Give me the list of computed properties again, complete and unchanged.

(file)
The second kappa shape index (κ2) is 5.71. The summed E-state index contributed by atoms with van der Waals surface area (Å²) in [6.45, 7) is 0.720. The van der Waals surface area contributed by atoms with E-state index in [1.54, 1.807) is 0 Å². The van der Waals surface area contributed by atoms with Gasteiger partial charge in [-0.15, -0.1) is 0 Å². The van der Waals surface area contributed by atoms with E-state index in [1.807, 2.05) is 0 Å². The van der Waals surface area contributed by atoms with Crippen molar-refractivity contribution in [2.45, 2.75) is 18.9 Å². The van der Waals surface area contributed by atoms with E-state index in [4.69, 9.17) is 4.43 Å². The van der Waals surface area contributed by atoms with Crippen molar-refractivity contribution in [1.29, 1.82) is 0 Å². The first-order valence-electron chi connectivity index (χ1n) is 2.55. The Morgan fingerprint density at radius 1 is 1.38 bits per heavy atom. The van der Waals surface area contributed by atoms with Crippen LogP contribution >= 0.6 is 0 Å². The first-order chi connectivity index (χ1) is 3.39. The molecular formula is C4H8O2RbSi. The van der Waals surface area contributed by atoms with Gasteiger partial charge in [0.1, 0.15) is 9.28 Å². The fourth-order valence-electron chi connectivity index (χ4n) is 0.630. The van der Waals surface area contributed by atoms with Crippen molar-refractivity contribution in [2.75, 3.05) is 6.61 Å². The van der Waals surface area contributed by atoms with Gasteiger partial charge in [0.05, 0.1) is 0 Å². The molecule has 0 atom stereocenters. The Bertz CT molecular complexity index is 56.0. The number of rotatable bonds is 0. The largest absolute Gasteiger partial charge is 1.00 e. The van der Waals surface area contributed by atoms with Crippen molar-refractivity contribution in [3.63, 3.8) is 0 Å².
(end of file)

The second kappa shape index (κ2) is 5.71. The summed E-state index contributed by atoms with van der Waals surface area (Å²) in [6.45, 7) is 0.720. The van der Waals surface area contributed by atoms with E-state index in [1.54, 1.807) is 0 Å². The van der Waals surface area contributed by atoms with Gasteiger partial charge in [-0.15, -0.1) is 0 Å². The van der Waals surface area contributed by atoms with E-state index in [1.807, 2.05) is 0 Å². The van der Waals surface area contributed by atoms with Crippen molar-refractivity contribution in [2.45, 2.75) is 18.9 Å². The van der Waals surface area contributed by atoms with E-state index in [4.69, 9.17) is 4.43 Å². The van der Waals surface area contributed by atoms with Crippen molar-refractivity contribution in [1.29, 1.82) is 0 Å². The first-order valence-electron chi connectivity index (χ1n) is 2.55. The Morgan fingerprint density at radius 1 is 1.38 bits per heavy atom. The van der Waals surface area contributed by atoms with Crippen LogP contribution >= 0.6 is 0 Å². The first-order chi connectivity index (χ1) is 3.39. The molecular formula is C4H8O2RbSi. The van der Waals surface area contributed by atoms with Gasteiger partial charge in [0.1, 0.15) is 9.28 Å². The fourth-order valence-electron chi connectivity index (χ4n) is 0.630. The van der Waals surface area contributed by atoms with Crippen molar-refractivity contribution in [2.75, 3.05) is 6.61 Å². The van der Waals surface area contributed by atoms with Gasteiger partial charge in [0.05, 0.1) is 0 Å². The molecule has 0 atom stereocenters. The Bertz CT molecular complexity index is 56.0. The number of rotatable bonds is 0. The largest absolute Gasteiger partial charge is 1.00 e. The van der Waals surface area contributed by atoms with Crippen molar-refractivity contribution in [3.63, 3.8) is 0 Å².